P.s. I love your blog!

    • Jamie says:

      You just made my day. :) Thank you. :)
      I’ll tell you what. Finish that novel, make it the best you can. Go to college. Take some creative writing courses (I know you will). Write another novel, then another. When you’re done with college and you’ve polished that third novel, holler at me.

  3. […] me started on lie/lay and all the possible permutations of error in that. As I’ve said before, I’m here to help, without judgment. But I won’t always be looking over your shoulder, so what should you do? Hint: Don’t assume […]

  4. […] NOTE: In spite of her delight in this article, Your Editor would like to remind you that she is not even paying attention to how you word your Facebook posts. Honest. […]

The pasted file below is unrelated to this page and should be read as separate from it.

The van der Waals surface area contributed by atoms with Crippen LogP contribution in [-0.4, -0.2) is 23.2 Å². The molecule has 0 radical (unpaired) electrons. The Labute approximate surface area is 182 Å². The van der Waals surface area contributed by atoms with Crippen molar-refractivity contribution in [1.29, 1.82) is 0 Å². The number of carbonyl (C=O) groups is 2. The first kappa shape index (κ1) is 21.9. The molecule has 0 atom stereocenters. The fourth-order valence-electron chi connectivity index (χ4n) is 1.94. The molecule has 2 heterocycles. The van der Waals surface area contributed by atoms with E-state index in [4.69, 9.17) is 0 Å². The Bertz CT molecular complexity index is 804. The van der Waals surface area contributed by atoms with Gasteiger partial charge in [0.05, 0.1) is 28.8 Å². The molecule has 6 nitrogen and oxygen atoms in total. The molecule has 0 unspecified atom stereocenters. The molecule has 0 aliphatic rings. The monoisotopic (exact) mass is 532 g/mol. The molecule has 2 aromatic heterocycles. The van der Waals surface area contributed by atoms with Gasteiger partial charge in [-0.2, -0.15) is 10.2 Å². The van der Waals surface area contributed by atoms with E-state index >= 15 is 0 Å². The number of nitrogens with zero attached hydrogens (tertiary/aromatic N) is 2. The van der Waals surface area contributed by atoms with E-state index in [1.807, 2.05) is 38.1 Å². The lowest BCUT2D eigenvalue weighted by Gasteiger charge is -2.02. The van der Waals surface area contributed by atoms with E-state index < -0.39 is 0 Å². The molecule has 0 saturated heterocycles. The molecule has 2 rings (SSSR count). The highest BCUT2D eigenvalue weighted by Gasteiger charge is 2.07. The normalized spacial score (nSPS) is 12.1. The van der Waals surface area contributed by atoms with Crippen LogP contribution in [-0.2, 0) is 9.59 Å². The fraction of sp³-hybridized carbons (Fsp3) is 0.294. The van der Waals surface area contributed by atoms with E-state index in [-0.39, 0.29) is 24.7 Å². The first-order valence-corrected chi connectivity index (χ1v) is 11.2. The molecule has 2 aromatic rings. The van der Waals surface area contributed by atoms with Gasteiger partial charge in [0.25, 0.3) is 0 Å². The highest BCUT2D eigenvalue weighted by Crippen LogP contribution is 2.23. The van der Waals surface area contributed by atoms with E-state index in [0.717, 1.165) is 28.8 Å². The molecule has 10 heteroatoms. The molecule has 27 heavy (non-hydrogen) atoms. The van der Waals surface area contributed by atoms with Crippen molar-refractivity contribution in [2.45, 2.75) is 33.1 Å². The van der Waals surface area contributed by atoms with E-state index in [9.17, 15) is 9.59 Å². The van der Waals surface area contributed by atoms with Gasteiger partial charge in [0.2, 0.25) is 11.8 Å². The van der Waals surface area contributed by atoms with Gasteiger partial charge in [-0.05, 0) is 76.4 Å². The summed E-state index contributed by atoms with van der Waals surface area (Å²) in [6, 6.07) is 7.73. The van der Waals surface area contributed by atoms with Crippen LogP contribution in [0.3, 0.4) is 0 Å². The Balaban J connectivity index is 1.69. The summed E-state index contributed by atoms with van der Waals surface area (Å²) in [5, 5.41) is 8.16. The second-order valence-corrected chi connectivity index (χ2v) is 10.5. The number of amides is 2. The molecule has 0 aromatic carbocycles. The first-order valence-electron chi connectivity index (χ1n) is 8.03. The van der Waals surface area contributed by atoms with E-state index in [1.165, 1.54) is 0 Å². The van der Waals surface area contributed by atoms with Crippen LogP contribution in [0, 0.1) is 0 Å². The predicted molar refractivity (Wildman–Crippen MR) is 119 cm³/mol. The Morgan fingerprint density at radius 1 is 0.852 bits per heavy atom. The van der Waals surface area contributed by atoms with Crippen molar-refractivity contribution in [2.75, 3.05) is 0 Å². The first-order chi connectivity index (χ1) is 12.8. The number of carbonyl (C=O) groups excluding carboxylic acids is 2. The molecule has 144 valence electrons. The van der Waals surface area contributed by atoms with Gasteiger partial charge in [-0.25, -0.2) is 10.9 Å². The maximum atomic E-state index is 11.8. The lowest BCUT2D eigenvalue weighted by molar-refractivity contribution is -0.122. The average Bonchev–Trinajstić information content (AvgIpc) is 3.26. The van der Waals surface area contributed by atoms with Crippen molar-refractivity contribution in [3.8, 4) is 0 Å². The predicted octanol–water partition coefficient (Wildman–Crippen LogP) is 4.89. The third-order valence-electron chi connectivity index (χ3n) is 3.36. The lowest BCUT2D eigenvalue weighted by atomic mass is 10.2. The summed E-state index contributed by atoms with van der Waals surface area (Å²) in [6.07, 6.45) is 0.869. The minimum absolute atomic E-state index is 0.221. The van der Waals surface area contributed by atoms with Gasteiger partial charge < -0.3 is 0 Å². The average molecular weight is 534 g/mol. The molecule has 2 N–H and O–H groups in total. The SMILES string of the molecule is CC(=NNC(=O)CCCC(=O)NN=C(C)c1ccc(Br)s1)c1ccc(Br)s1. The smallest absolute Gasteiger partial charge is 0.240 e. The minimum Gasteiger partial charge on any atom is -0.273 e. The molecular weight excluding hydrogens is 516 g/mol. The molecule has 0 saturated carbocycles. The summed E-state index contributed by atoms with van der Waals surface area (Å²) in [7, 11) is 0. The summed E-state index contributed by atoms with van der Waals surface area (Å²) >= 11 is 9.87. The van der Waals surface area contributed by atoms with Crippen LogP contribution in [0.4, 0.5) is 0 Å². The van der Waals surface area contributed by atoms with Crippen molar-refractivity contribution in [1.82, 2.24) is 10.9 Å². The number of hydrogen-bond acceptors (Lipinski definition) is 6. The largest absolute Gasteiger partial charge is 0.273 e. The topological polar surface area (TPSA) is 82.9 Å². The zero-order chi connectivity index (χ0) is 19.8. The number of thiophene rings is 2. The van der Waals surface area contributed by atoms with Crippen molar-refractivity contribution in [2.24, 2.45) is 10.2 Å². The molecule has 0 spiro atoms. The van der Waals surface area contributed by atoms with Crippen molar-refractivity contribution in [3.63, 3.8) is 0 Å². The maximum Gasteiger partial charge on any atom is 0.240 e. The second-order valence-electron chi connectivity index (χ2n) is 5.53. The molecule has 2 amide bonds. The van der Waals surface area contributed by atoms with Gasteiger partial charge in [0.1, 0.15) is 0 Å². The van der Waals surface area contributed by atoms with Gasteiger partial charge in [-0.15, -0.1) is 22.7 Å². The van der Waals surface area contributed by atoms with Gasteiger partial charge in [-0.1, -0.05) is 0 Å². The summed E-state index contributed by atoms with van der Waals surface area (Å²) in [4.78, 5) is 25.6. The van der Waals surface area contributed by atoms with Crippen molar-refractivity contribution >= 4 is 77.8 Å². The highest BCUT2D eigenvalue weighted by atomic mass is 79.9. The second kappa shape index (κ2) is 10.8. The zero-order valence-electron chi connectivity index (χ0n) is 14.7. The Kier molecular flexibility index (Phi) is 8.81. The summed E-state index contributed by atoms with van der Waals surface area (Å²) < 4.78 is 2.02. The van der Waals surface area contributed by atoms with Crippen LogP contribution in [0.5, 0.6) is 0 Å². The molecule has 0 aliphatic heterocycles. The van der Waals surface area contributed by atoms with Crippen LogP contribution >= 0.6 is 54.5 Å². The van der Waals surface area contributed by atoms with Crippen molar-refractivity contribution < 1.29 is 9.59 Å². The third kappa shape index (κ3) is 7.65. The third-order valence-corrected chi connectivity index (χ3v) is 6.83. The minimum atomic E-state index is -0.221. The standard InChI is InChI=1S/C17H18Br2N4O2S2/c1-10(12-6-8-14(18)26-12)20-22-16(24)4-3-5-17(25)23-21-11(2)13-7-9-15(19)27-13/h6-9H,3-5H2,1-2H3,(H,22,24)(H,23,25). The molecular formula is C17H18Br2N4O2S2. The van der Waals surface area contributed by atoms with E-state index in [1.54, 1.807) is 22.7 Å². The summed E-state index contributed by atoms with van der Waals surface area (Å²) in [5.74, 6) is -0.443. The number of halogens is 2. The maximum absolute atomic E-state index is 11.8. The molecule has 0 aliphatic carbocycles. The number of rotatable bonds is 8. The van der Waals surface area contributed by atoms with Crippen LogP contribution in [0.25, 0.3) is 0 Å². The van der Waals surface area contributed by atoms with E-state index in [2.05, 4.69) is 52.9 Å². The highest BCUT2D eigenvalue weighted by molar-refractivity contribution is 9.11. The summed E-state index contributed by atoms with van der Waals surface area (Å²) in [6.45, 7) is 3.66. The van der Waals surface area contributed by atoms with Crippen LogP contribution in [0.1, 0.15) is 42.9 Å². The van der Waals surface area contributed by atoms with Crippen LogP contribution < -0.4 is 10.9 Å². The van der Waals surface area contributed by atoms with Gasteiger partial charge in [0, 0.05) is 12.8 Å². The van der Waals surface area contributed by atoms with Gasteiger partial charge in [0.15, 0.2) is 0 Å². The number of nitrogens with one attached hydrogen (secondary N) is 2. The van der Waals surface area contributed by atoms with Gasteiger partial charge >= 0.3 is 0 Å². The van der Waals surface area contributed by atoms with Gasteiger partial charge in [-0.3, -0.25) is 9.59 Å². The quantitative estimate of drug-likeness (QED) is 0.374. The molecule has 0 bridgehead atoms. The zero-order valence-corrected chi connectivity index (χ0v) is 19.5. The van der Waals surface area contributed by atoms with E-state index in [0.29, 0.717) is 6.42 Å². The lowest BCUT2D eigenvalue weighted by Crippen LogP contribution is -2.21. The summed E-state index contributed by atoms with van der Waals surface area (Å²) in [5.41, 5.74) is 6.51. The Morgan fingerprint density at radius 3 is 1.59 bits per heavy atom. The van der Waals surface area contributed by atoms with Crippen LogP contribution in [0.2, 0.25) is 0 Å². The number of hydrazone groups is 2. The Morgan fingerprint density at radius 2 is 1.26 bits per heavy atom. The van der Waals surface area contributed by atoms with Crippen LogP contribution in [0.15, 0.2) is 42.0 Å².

5. […] and colleagues use it wrong—in writing—and I have bitten my tongue, because, as you know, I am not a corrector unless I’ve been asked to be […]

  6. […] to become kinder, gentler. It’s my job to correct. It’s even my job to judge quality. But—as I have said here more than once—an editor does not judge writers, much less her friends and clients and coworkers, […]

  7. […] me started on lie/lay and all the possible permutations of error in that. As I’ve said before, I’m here to help, without judgment. But I won’t always be looking over your shoulder, so what should you do? Hint: Don’t assume […]

  8. Editor Fear says:

    […] fact is I don’t have time to critique Facebook posts or emails or conversations with friends, and I’ve said this many times in many public forums. And—seriously!—if you honestly think I’m mentally correcting you or anyone else, you don’t […]

7 Trackbacks

  1. By 99 Words for Amazing on the Wall … on 21 November, 2013 at 3:43 pm